By MICHELE HEWITSON
The real trouble with teenagers, if School Rules is any indication, is that they're not very interesting - except to other teenagers and, occasionally, to their parents.
The nine young things on School Rules were followed around school, the liberal Selwyn College in Kohimarama, and at home, by three camera crews for six months. That's around 300 hours of footage. We'll get to see 10 hours' worth. So far, so mildly soporific.
It's not the fault of the kids. They're all bright enough, charismatic enough (in that egocentric teenage way) and not one of them seems to have adopted the irritating teenage habit of punctuating their sentences with "like" every third word. Which goes to make them very likeable indeed.
It may not even be the fault of the series. There are nine characters to introduce; the first episode is the television equivalent of that ghastly old classroom game: introduce yourself and say something quirky.
It may get more entertaining. It's hard to imagine it'll get more insightful. That's because roller girl Amber, at 17, will say things like "I want to be a go-go girl who doesn't take her clothes off," without necessarily having any idea why.
It's just a bit of a wacky thing to say. And television adores the youth-plus-wacky formula.
For a generation of teenagers raised on "reality" television, it's a formula that can't fail - point a camera at them, and they'll perform.
Amber is obvious talent. And you have to admire a 17-year-old who, showing off her red sequinned bra and hot pants, says, "This is a message to all the anorexic girls in the world - eat."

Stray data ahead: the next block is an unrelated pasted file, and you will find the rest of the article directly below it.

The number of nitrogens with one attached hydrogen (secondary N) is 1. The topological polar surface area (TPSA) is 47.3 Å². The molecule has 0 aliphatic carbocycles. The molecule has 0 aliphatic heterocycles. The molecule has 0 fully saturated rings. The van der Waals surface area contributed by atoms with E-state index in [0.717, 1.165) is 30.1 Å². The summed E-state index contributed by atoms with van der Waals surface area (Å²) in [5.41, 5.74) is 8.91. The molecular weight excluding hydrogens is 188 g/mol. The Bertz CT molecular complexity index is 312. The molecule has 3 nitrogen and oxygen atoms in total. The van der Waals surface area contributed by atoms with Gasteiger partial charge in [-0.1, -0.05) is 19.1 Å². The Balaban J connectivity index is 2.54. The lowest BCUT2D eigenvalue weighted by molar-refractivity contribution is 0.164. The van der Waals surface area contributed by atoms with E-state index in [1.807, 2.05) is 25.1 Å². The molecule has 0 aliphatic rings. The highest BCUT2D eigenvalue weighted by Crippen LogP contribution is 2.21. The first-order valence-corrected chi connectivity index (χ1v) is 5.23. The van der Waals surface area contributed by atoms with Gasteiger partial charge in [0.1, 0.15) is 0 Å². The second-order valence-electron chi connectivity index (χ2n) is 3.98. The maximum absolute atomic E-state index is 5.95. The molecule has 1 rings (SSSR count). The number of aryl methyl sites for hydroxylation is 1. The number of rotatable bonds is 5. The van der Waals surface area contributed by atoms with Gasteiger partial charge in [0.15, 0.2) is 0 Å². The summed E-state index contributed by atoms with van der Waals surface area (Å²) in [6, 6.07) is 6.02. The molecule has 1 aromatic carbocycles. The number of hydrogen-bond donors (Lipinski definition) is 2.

Many of the teenage troupe are at Selwyn because it offers "an open-minded and accepting" environment. Troy, who comes out in front of the cameras, wants to be a pilot.
Wendy, who has mysteriously "lost" most of her family (the explanation has presumably been held back for future episodes which is supposed to be enticing but is merely irritating), is considering a career with a circus.
You can tell that this is a liberal school. Head girl Allie is seen in a mentoring session with some of the younger kids. She's wielding a taiaha. "You could kill someone with this. It's real easy, just smash them up the nose or something."
The most interesting thing about tonight's episode is that liberal is as liberal does. You still get detention if you're late without a good excuse (the excuses haven't got any better either). You still go on the dreaded daily report system whereby a teacher has to sign off an attendance record for each class. It turned a small percentage of my school generation into expert forgers.
The most cringe-making aspect of School Rules is the resolutely middle-aged voice-overs. "Looks like wild haircuts are catching tonight," says a bore about the Hero Parade. The pre-ad break teasers are patronising and plain dumb. "Up next: Anton scores some serious tongue action." He gets his tongue pierced. "Wendy shows how high she gets in the weekend." She goes to trapeze lessons.
If nothing else, such misleading nonsense indicates a lack of confidence in the documentary material, and it's borne out by the actual drama. Wendy is going on her first date. Does wearing a black bra underneath a pink halter top look slutty?
That's the thing about teenagers, these little things take on enormous significance, as we all remember. It just doesn't make for significant viewing.
* School Rules, TV3, 7.30 pm